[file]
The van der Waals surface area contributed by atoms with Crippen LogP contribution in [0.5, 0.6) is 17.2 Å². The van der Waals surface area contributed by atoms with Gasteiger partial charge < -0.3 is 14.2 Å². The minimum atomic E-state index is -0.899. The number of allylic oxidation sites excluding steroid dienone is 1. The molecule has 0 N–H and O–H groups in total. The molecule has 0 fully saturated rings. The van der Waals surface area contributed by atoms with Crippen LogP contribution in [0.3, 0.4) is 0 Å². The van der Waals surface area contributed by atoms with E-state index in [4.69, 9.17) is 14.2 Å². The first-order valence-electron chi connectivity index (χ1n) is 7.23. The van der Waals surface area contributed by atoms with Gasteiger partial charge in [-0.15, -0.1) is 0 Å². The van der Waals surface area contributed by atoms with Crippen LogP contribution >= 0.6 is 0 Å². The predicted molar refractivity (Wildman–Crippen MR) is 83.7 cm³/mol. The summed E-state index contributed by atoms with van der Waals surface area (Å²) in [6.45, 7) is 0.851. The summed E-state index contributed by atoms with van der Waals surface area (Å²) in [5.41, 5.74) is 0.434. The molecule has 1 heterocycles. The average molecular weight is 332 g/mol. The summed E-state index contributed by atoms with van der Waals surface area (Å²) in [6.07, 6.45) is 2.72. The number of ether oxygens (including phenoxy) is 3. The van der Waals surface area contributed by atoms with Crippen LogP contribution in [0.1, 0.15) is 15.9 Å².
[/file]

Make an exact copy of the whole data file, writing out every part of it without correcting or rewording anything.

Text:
The van der Waals surface area contributed by atoms with Crippen LogP contribution in [0.5, 0.6) is 17.2 Å². The van der Waals surface area contributed by atoms with Gasteiger partial charge < -0.3 is 14.2 Å². The minimum atomic E-state index is -0.899. The number of allylic oxidation sites excluding steroid dienone is 1. The molecule has 0 N–H and O–H groups in total. The molecule has 0 fully saturated rings. The van der Waals surface area contributed by atoms with Crippen LogP contribution in [0.3, 0.4) is 0 Å². The van der Waals surface area contributed by atoms with E-state index in [4.69, 9.17) is 14.2 Å². The first-order valence-electron chi connectivity index (χ1n) is 7.23. The van der Waals surface area contributed by atoms with Gasteiger partial charge in [-0.15, -0.1) is 0 Å². The van der Waals surface area contributed by atoms with Crippen LogP contribution >= 0.6 is 0 Å². The predicted molar refractivity (Wildman–Crippen MR) is 83.7 cm³/mol. The summed E-state index contributed by atoms with van der Waals surface area (Å²) in [6.45, 7) is 0.851. The summed E-state index contributed by atoms with van der Waals surface area (Å²) in [5.41, 5.74) is 0.434. The molecule has 1 heterocycles. The average molecular weight is 332 g/mol. The summed E-state index contributed by atoms with van der Waals surface area (Å²) in [6.07, 6.45) is 2.72. The number of ether oxygens (including phenoxy) is 3. The van der Waals surface area contributed by atoms with Crippen LogP contribution in [0.1, 0.15) is 15.9 Å².